CONTRIBUTORS In this issue

A very special thank you to our awesome contributors to this issue. Without you, Globerovers Magazine just won’t be the same! Thanks!

Janet-Lynn Vorster, Cape Town, South Africa (page 100)

Janet is a numerologist by profession, and journalist, editor and photographer by hobby. She is the proud mother of three grown children and granny to three grandchildren. Janet is the Southern African editor as well as chief proofreader for Globerovers Magazine.

Beth Sharpe, Toronto, Canada (page 178)

Beth is the communications director for World Animal Protection in Canada. An avid traveller, she is always looking for animal-friendly ways to view wildlife. Top trips include whale watching on Canada’s coasts, snorkelling in Tahiti, Belize and the Caribbean, supporting a dog vaccination clinic in the Philippines, and bird watching in Costa Rica.

Jonathan MAister, Toronto, Canada (page 160)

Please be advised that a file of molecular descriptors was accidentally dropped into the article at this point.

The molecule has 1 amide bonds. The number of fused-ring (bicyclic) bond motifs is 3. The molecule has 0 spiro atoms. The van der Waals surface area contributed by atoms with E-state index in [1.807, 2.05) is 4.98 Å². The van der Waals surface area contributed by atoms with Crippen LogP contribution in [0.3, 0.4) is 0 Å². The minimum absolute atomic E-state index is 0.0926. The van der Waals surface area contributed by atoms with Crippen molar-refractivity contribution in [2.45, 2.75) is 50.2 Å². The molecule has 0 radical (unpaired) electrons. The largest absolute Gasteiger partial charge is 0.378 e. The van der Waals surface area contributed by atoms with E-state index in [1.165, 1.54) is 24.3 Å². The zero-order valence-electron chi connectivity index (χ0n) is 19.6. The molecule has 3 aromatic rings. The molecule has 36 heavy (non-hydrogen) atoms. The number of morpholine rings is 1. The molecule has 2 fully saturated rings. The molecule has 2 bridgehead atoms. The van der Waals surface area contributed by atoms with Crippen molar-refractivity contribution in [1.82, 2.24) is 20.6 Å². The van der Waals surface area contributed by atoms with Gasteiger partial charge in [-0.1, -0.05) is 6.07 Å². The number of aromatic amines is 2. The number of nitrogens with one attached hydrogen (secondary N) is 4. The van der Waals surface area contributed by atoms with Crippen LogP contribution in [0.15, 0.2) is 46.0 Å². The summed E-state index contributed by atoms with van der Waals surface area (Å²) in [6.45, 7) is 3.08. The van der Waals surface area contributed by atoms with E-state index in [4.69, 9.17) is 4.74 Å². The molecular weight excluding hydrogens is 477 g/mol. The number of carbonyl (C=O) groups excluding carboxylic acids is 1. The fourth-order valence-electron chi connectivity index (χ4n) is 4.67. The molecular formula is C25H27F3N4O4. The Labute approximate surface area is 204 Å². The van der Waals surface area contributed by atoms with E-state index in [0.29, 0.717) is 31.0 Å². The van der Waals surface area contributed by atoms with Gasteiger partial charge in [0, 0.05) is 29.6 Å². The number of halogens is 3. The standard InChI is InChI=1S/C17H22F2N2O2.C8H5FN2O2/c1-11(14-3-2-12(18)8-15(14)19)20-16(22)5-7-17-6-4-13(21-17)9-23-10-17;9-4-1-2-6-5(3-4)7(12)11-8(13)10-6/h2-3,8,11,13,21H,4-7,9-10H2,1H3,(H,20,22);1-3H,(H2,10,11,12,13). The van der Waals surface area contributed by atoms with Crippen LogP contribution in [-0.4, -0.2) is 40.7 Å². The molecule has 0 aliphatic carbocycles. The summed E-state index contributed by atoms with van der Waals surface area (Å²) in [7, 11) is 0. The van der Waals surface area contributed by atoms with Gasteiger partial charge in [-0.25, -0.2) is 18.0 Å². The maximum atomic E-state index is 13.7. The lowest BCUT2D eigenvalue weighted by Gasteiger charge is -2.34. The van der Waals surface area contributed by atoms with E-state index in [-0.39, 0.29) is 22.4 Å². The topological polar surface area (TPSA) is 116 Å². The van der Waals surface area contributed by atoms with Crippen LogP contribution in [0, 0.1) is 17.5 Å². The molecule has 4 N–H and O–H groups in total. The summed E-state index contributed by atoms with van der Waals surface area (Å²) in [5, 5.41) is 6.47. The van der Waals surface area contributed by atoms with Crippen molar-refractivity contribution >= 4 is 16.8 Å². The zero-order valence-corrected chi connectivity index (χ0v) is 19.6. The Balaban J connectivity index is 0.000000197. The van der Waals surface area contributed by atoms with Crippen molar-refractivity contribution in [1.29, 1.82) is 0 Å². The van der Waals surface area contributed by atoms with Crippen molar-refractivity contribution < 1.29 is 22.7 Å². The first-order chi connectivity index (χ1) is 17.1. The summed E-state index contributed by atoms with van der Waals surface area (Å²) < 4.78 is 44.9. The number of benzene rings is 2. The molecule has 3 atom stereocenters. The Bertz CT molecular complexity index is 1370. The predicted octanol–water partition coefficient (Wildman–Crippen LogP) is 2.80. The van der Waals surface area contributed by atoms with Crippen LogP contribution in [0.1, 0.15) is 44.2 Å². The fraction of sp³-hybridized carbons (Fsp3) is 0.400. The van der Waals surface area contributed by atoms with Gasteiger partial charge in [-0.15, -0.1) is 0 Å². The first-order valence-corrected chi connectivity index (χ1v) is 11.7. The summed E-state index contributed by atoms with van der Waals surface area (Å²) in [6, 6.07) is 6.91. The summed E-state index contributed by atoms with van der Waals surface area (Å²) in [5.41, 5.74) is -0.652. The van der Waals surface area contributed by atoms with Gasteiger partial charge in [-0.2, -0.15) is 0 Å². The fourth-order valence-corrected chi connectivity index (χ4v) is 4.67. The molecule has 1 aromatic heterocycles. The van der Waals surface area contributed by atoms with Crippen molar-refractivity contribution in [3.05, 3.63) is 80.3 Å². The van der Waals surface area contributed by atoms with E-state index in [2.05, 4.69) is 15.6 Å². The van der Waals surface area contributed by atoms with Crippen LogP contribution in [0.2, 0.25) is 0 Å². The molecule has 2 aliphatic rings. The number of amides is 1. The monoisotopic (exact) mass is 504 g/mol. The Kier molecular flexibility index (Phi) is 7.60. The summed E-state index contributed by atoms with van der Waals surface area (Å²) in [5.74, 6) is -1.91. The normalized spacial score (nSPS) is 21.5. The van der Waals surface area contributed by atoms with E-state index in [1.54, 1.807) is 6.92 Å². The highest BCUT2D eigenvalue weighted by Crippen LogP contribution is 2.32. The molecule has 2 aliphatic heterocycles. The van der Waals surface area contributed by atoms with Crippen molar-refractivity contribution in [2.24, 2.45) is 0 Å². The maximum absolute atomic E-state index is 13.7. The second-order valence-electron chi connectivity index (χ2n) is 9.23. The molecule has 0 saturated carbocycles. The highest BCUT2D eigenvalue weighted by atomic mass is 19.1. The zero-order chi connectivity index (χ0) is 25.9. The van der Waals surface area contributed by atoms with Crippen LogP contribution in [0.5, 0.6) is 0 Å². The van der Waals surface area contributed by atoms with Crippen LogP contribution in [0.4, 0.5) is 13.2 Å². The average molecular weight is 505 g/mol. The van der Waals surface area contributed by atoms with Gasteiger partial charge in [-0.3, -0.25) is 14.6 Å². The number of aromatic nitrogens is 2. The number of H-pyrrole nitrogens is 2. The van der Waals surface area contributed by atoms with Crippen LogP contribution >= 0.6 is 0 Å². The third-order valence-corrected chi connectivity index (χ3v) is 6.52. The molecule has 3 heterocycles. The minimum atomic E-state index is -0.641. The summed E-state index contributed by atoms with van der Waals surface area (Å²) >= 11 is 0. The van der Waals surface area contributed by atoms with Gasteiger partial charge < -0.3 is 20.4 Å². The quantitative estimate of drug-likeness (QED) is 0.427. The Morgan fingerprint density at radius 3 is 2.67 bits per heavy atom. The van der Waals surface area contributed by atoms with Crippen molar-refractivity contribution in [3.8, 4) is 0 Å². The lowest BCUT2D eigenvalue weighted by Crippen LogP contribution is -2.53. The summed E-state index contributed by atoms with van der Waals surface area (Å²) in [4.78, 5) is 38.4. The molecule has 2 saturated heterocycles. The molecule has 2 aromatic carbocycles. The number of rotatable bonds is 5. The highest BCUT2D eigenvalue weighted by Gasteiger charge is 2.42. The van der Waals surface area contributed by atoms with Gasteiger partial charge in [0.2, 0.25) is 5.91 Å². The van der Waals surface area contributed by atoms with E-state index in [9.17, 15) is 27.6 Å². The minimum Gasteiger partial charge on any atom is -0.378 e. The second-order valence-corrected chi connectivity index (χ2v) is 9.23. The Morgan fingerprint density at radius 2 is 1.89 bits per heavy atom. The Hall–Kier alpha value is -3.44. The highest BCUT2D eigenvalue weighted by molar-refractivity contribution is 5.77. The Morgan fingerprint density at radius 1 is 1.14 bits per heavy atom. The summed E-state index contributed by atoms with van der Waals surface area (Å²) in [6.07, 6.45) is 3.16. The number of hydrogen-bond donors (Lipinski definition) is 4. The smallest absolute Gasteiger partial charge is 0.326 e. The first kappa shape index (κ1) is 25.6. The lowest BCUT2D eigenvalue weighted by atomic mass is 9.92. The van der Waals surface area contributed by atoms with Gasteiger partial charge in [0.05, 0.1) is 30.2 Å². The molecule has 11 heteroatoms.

Jonathan is a Canadian-based writer who has travelled extensively, particularly in Canada. His areas of interest are ecology and history, and he makes a point of including these elements in his writing. He is also immersed in the sports medicine world as a therapist, and has contributed extensively in that domain as a lecturer and author.

Nathan James Thomas, Auckland, New Zealand (page 144)

Nathan is originally from New Zealand, but has spent much of the last few years of his life travelling in Europe and Asia, and at the time of writing is based in Shanghai. He is the founder of IntrepidTimes.com, where he shares stories from his travels and interviews other writers.

Linda Ballou, Los Angeles, CA, USA (page 186)

Adventure travel writer, Linda has rafted, kayaked and horseback ridden through pristine wilderness areas around the globe. Her collection of travel essays, “Lost Angel Walkabout”, is filled with thrills, chills, and giggles, and lets you experience the great outdoors without getting altitude sickness or tipping your canoe. www.LindaBallouAuthor.com